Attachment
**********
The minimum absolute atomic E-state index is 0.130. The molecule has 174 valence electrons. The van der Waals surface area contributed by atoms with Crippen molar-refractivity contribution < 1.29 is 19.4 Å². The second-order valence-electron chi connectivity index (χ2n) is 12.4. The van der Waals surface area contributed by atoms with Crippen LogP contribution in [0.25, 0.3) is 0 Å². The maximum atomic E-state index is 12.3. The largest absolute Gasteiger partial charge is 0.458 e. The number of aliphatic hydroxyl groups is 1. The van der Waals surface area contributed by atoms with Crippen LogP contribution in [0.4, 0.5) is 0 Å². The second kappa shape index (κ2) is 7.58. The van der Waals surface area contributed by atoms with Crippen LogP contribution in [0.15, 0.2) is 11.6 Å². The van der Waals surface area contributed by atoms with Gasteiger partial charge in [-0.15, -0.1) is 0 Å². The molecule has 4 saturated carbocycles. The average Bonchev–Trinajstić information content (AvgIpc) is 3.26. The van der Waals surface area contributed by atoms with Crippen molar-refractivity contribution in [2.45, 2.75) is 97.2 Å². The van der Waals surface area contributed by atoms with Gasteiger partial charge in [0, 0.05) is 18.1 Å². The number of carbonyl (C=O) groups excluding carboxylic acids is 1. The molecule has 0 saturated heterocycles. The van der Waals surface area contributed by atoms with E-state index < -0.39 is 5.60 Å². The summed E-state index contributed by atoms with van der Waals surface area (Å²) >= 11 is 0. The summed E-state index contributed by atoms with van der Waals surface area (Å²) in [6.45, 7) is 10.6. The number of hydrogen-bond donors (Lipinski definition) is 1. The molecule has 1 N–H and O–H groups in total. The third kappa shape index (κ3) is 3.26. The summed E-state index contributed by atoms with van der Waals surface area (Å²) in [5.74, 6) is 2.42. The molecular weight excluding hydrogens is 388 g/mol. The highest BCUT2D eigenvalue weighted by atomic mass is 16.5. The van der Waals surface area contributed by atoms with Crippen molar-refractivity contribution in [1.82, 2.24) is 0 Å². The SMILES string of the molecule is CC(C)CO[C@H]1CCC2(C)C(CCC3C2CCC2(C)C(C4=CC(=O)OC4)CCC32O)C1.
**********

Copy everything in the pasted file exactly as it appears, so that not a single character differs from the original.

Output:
The minimum absolute atomic E-state index is 0.130. The molecule has 174 valence electrons. The van der Waals surface area contributed by atoms with Crippen molar-refractivity contribution < 1.29 is 19.4 Å². The second-order valence-electron chi connectivity index (χ2n) is 12.4. The van der Waals surface area contributed by atoms with Crippen LogP contribution in [0.25, 0.3) is 0 Å². The maximum atomic E-state index is 12.3. The largest absolute Gasteiger partial charge is 0.458 e. The number of aliphatic hydroxyl groups is 1. The van der Waals surface area contributed by atoms with Crippen LogP contribution in [0.4, 0.5) is 0 Å². The second kappa shape index (κ2) is 7.58. The van der Waals surface area contributed by atoms with Crippen LogP contribution in [0.15, 0.2) is 11.6 Å². The van der Waals surface area contributed by atoms with Gasteiger partial charge in [-0.15, -0.1) is 0 Å². The molecule has 4 saturated carbocycles. The average Bonchev–Trinajstić information content (AvgIpc) is 3.26. The van der Waals surface area contributed by atoms with Crippen molar-refractivity contribution in [2.45, 2.75) is 97.2 Å². The van der Waals surface area contributed by atoms with Gasteiger partial charge in [0, 0.05) is 18.1 Å². The number of carbonyl (C=O) groups excluding carboxylic acids is 1. The molecule has 0 saturated heterocycles. The van der Waals surface area contributed by atoms with E-state index < -0.39 is 5.60 Å². The summed E-state index contributed by atoms with van der Waals surface area (Å²) >= 11 is 0. The summed E-state index contributed by atoms with van der Waals surface area (Å²) in [6.45, 7) is 10.6. The number of hydrogen-bond donors (Lipinski definition) is 1. The molecule has 1 N–H and O–H groups in total. The third kappa shape index (κ3) is 3.26. The summed E-state index contributed by atoms with van der Waals surface area (Å²) in [5.74, 6) is 2.42. The molecular weight excluding hydrogens is 388 g/mol. The highest BCUT2D eigenvalue weighted by atomic mass is 16.5. The van der Waals surface area contributed by atoms with Crippen molar-refractivity contribution in [1.82, 2.24) is 0 Å². The SMILES string of the molecule is CC(C)CO[C@H]1CCC2(C)C(CCC3C2CCC2(C)C(C4=CC(=O)OC4)CCC32O)C1.